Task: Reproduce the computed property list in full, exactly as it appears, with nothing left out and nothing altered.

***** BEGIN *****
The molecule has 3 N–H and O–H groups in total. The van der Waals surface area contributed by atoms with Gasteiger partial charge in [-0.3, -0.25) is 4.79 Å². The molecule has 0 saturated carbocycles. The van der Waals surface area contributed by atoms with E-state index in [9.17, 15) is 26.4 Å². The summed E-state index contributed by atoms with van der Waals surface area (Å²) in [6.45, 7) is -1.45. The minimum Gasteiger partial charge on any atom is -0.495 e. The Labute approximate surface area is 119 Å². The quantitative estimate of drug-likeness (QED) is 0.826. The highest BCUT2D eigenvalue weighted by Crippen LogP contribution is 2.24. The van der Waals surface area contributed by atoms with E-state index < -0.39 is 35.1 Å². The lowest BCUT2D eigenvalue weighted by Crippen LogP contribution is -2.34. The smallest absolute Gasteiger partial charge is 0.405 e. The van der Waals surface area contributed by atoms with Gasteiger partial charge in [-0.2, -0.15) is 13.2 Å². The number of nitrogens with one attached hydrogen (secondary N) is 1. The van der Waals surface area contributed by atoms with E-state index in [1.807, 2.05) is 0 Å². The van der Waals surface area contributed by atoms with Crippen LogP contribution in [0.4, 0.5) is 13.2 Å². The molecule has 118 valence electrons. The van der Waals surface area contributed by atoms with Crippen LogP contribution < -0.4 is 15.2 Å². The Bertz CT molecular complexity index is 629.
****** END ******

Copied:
The molecule has 3 N–H and O–H groups in total. The van der Waals surface area contributed by atoms with Gasteiger partial charge in [-0.3, -0.25) is 4.79 Å². The molecule has 0 saturated carbocycles. The van der Waals surface area contributed by atoms with E-state index in [9.17, 15) is 26.4 Å². The summed E-state index contributed by atoms with van der Waals surface area (Å²) in [6.45, 7) is -1.45. The minimum Gasteiger partial charge on any atom is -0.495 e. The Labute approximate surface area is 119 Å². The quantitative estimate of drug-likeness (QED) is 0.826. The highest BCUT2D eigenvalue weighted by Crippen LogP contribution is 2.24. The van der Waals surface area contributed by atoms with E-state index < -0.39 is 35.1 Å². The lowest BCUT2D eigenvalue weighted by Crippen LogP contribution is -2.34. The smallest absolute Gasteiger partial charge is 0.405 e. The van der Waals surface area contributed by atoms with Gasteiger partial charge in [-0.2, -0.15) is 13.2 Å². The number of nitrogens with one attached hydrogen (secondary N) is 1. The van der Waals surface area contributed by atoms with E-state index in [1.807, 2.05) is 0 Å². The van der Waals surface area contributed by atoms with Crippen LogP contribution in [0.4, 0.5) is 13.2 Å². The molecule has 118 valence electrons. The van der Waals surface area contributed by atoms with Crippen LogP contribution < -0.4 is 15.2 Å². The Bertz CT molecular complexity index is 629.